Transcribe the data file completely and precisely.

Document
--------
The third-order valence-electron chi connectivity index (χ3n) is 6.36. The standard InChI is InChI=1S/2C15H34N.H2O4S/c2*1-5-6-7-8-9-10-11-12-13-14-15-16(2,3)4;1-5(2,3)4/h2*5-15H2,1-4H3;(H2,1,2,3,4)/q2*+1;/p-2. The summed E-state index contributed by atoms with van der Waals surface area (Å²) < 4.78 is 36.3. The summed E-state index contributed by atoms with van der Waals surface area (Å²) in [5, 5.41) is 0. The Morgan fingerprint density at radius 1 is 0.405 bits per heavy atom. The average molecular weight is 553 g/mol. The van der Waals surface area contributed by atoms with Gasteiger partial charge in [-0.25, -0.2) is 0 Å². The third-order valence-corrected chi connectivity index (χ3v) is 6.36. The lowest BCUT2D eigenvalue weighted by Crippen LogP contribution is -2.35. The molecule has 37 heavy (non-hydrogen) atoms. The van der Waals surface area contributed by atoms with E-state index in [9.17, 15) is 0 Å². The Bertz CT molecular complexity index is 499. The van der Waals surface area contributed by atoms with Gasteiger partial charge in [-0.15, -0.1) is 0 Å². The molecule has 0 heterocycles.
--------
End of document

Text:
The third-order valence-electron chi connectivity index (χ3n) is 6.36. The standard InChI is InChI=1S/2C15H34N.H2O4S/c2*1-5-6-7-8-9-10-11-12-13-14-15-16(2,3)4;1-5(2,3)4/h2*5-15H2,1-4H3;(H2,1,2,3,4)/q2*+1;/p-2. The summed E-state index contributed by atoms with van der Waals surface area (Å²) < 4.78 is 36.3. The summed E-state index contributed by atoms with van der Waals surface area (Å²) in [5, 5.41) is 0. The Morgan fingerprint density at radius 1 is 0.405 bits per heavy atom. The average molecular weight is 553 g/mol. The van der Waals surface area contributed by atoms with Gasteiger partial charge in [-0.25, -0.2) is 0 Å². The third-order valence-corrected chi connectivity index (χ3v) is 6.36. The lowest BCUT2D eigenvalue weighted by Crippen LogP contribution is -2.35. The molecule has 37 heavy (non-hydrogen) atoms. The van der Waals surface area contributed by atoms with E-state index in [9.17, 15) is 0 Å². The Bertz CT molecular complexity index is 499. The van der Waals surface area contributed by atoms with Gasteiger partial charge in [-0.15, -0.1) is 0 Å². The molecule has 0 heterocycles.